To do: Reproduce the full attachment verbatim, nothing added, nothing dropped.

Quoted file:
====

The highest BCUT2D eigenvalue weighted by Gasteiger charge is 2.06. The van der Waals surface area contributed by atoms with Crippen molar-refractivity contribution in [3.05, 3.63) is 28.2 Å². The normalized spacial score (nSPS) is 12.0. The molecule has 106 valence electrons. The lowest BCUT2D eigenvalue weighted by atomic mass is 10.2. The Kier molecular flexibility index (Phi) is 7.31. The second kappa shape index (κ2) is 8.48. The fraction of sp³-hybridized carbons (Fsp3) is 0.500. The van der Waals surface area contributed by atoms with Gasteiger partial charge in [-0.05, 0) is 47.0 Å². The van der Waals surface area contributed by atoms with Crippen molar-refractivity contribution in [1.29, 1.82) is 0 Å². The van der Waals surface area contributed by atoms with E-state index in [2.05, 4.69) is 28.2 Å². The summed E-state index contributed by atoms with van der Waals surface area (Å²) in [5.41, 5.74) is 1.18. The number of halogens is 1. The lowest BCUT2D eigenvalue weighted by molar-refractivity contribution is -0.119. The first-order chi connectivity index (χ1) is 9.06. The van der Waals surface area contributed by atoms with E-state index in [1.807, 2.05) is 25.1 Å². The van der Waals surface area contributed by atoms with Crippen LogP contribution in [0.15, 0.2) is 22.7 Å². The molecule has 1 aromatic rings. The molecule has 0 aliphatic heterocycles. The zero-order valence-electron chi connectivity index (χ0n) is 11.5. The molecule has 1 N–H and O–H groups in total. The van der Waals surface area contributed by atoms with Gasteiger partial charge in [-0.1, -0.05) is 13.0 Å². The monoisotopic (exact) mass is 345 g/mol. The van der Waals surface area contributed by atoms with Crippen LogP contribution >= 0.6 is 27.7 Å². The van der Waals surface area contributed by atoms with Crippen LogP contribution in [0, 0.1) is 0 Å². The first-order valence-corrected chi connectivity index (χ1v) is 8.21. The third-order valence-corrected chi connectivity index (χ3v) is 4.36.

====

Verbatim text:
The highest BCUT2D eigenvalue weighted by Gasteiger charge is 2.06. The van der Waals surface area contributed by atoms with Crippen molar-refractivity contribution in [3.05, 3.63) is 28.2 Å². The normalized spacial score (nSPS) is 12.0. The molecule has 106 valence electrons. The lowest BCUT2D eigenvalue weighted by atomic mass is 10.2. The Kier molecular flexibility index (Phi) is 7.31. The second kappa shape index (κ2) is 8.48. The fraction of sp³-hybridized carbons (Fsp3) is 0.500. The van der Waals surface area contributed by atoms with Gasteiger partial charge in [-0.05, 0) is 47.0 Å². The van der Waals surface area contributed by atoms with Crippen molar-refractivity contribution in [1.29, 1.82) is 0 Å². The van der Waals surface area contributed by atoms with E-state index in [2.05, 4.69) is 28.2 Å². The summed E-state index contributed by atoms with van der Waals surface area (Å²) in [5.41, 5.74) is 1.18. The number of halogens is 1. The lowest BCUT2D eigenvalue weighted by molar-refractivity contribution is -0.119. The first-order chi connectivity index (χ1) is 9.06. The van der Waals surface area contributed by atoms with E-state index in [1.807, 2.05) is 25.1 Å². The van der Waals surface area contributed by atoms with Crippen LogP contribution in [0.15, 0.2) is 22.7 Å². The molecule has 1 aromatic rings. The molecule has 0 aliphatic heterocycles. The zero-order valence-electron chi connectivity index (χ0n) is 11.5. The molecule has 1 N–H and O–H groups in total. The van der Waals surface area contributed by atoms with Gasteiger partial charge in [-0.1, -0.05) is 13.0 Å². The monoisotopic (exact) mass is 345 g/mol. The van der Waals surface area contributed by atoms with Crippen LogP contribution >= 0.6 is 27.7 Å². The van der Waals surface area contributed by atoms with Crippen LogP contribution in [0, 0.1) is 0 Å². The first-order valence-corrected chi connectivity index (χ1v) is 8.21. The third-order valence-corrected chi connectivity index (χ3v) is 4.36.